If you're on Pinterest, you are probably well-aware of the growing trend for do-it-yourself projects. For some, DIY is a hobby, but others have made it into a way of living. In her new book, Homeward Bound: Why Women Are Embracing the New Domesticity, Emily Matchar explores the reason why many young people, especially women, are trading in power suits for backyard chickens, vegetable gardens, home-sewn clothes, and canned jam.
While the women profiled in Homeward Bound share a passion for homesteading, local eating, natural childcare, and crafting, they are as varied as heirloom tomatoes. Some see the return to domesticity as a re-appropriation of "women's work"--a feminist move to return home arts to a respected skill and indicator of self-sufficiency. Others see this "new domesticity" as a return to the nurturing role that women were born to play. Some of the women were motivated to go off-the-grid by a lack of family-friendly workplaces while others simply could not find full-time work, wanted to control their access to healthy food, or wanted to reduce their carbon footprint.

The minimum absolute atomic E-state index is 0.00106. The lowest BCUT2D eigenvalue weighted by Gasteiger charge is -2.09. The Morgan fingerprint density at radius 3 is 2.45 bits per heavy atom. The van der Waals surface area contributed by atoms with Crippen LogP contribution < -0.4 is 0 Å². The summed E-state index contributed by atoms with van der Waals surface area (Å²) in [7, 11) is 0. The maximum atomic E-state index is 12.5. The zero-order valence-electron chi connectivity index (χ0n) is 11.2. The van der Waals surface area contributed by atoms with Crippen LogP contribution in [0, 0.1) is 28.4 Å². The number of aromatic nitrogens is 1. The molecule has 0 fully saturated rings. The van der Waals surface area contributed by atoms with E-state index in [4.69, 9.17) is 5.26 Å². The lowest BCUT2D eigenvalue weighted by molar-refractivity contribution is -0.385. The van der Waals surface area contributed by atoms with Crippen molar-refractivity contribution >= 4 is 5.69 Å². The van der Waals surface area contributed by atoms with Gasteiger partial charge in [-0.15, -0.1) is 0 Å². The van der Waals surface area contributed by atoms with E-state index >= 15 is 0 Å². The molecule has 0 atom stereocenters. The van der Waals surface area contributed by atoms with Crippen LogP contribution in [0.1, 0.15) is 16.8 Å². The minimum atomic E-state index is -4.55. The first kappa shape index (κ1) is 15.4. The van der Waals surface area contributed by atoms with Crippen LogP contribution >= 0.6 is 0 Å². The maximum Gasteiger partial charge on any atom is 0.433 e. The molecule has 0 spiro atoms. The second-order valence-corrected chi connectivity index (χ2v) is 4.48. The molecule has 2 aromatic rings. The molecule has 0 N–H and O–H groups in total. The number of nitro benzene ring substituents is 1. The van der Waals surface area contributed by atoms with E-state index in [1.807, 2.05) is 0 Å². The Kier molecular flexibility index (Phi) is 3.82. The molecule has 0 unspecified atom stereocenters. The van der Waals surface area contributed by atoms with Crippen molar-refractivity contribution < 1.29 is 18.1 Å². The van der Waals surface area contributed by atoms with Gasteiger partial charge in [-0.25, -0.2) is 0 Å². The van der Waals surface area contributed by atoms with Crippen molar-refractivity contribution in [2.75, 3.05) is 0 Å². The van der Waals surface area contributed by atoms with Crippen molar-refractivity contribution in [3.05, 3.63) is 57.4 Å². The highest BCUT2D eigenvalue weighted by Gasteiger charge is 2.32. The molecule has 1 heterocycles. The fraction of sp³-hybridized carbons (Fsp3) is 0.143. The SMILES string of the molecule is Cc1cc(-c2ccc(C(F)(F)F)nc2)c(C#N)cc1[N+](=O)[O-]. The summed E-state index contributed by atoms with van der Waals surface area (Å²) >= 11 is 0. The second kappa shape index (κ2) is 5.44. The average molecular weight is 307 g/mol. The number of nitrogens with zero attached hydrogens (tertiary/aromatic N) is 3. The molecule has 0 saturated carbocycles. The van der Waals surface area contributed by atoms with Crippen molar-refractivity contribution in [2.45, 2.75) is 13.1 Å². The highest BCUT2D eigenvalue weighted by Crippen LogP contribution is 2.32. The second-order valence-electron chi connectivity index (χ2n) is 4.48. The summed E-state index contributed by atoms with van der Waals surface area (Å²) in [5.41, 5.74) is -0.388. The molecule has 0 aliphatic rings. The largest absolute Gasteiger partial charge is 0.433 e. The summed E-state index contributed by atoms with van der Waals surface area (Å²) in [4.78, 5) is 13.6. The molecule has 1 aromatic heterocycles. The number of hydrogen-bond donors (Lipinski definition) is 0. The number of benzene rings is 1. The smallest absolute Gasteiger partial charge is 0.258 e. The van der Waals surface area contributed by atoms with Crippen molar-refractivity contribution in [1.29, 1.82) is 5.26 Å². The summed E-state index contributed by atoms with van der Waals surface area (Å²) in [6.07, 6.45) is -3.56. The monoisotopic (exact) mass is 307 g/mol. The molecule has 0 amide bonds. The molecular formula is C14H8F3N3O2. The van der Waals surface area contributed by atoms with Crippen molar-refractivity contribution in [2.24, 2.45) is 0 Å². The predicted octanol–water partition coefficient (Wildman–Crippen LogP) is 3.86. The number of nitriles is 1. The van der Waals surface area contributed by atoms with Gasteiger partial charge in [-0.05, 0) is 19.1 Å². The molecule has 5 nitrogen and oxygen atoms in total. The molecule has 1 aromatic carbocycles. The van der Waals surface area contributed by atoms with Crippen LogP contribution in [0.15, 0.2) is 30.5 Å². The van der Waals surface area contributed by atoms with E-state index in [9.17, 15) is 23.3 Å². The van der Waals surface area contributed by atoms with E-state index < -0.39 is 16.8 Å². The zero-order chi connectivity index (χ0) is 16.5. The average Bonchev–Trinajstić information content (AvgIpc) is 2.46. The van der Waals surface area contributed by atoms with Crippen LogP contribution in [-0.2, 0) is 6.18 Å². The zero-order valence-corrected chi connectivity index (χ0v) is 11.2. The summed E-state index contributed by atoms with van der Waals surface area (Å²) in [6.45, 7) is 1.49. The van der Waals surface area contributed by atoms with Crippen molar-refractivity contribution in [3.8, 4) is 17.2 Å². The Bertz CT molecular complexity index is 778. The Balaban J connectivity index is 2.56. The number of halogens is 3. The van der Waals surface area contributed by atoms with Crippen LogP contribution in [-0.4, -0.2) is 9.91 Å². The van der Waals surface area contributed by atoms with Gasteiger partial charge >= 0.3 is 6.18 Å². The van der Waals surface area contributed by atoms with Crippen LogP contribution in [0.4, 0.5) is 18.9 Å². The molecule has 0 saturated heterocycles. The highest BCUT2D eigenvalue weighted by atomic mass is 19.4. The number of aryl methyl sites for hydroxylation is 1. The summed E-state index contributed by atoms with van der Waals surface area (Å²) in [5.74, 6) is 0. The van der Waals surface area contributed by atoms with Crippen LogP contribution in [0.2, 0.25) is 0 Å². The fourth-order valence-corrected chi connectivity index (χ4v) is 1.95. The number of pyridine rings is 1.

In addition to exploring the multifaceted causes of the self-sufficiency movement, Matchar outlines how the modern homesteading experience differs from that of colonial women and 1950s housewives. Modern domestic goddesses increasingly take part in a blog community that connects them with likeminded individuals. Gone are the days of the isolated homemaker, as many women join the blogging community to share tips, tricks, best practices, and recipes.
Matchar explores the trend with a congenial tone, admitting her own reservations as well as her admiration for the women she researches. This book was an interesting read that challenged me to think critically about my own burgeoning interest in domestic arts.
Shannon @ Center Street